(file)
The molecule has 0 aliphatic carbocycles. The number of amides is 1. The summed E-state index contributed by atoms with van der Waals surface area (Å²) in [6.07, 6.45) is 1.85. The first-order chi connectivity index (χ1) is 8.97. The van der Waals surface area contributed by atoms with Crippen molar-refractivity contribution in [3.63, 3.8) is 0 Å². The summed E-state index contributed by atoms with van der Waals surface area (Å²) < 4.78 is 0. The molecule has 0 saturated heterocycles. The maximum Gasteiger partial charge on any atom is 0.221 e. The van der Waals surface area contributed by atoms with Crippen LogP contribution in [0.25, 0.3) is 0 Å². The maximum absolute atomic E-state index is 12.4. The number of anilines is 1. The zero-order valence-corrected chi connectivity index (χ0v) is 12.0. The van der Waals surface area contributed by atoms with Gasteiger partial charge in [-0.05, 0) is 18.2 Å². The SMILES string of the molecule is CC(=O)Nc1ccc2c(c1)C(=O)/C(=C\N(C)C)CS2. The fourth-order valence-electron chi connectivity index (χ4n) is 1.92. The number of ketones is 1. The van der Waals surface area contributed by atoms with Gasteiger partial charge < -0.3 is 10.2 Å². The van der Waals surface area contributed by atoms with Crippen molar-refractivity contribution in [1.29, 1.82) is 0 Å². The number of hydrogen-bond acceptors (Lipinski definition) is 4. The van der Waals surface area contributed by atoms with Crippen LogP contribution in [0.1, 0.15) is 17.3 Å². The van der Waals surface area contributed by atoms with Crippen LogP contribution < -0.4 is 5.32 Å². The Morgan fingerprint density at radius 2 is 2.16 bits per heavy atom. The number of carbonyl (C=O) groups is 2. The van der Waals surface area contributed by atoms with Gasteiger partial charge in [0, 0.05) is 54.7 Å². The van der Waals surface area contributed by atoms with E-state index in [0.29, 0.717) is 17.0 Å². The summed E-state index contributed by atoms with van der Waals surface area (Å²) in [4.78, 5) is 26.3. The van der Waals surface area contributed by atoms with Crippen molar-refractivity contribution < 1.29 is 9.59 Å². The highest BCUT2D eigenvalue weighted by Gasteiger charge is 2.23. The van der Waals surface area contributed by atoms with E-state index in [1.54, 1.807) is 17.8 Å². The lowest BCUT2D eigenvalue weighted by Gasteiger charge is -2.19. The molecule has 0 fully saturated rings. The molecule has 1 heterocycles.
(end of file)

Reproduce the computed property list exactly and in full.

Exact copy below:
The molecule has 0 aliphatic carbocycles. The number of amides is 1. The summed E-state index contributed by atoms with van der Waals surface area (Å²) in [6.07, 6.45) is 1.85. The first-order chi connectivity index (χ1) is 8.97. The van der Waals surface area contributed by atoms with Crippen molar-refractivity contribution in [3.63, 3.8) is 0 Å². The summed E-state index contributed by atoms with van der Waals surface area (Å²) < 4.78 is 0. The molecule has 0 saturated heterocycles. The maximum Gasteiger partial charge on any atom is 0.221 e. The van der Waals surface area contributed by atoms with Crippen LogP contribution in [0.25, 0.3) is 0 Å². The maximum absolute atomic E-state index is 12.4. The number of anilines is 1. The zero-order valence-corrected chi connectivity index (χ0v) is 12.0. The van der Waals surface area contributed by atoms with Gasteiger partial charge in [-0.05, 0) is 18.2 Å². The SMILES string of the molecule is CC(=O)Nc1ccc2c(c1)C(=O)/C(=C\N(C)C)CS2. The fourth-order valence-electron chi connectivity index (χ4n) is 1.92. The number of ketones is 1. The van der Waals surface area contributed by atoms with Gasteiger partial charge < -0.3 is 10.2 Å². The van der Waals surface area contributed by atoms with Crippen molar-refractivity contribution in [1.29, 1.82) is 0 Å². The number of hydrogen-bond acceptors (Lipinski definition) is 4. The van der Waals surface area contributed by atoms with Crippen LogP contribution in [0.1, 0.15) is 17.3 Å². The van der Waals surface area contributed by atoms with Crippen LogP contribution < -0.4 is 5.32 Å². The Morgan fingerprint density at radius 2 is 2.16 bits per heavy atom. The number of carbonyl (C=O) groups is 2. The van der Waals surface area contributed by atoms with Gasteiger partial charge in [0, 0.05) is 54.7 Å². The van der Waals surface area contributed by atoms with E-state index in [0.29, 0.717) is 17.0 Å². The summed E-state index contributed by atoms with van der Waals surface area (Å²) in [4.78, 5) is 26.3. The van der Waals surface area contributed by atoms with Crippen molar-refractivity contribution < 1.29 is 9.59 Å². The highest BCUT2D eigenvalue weighted by Gasteiger charge is 2.23. The van der Waals surface area contributed by atoms with E-state index in [1.54, 1.807) is 17.8 Å². The lowest BCUT2D eigenvalue weighted by Gasteiger charge is -2.19. The molecule has 0 fully saturated rings. The molecule has 1 heterocycles.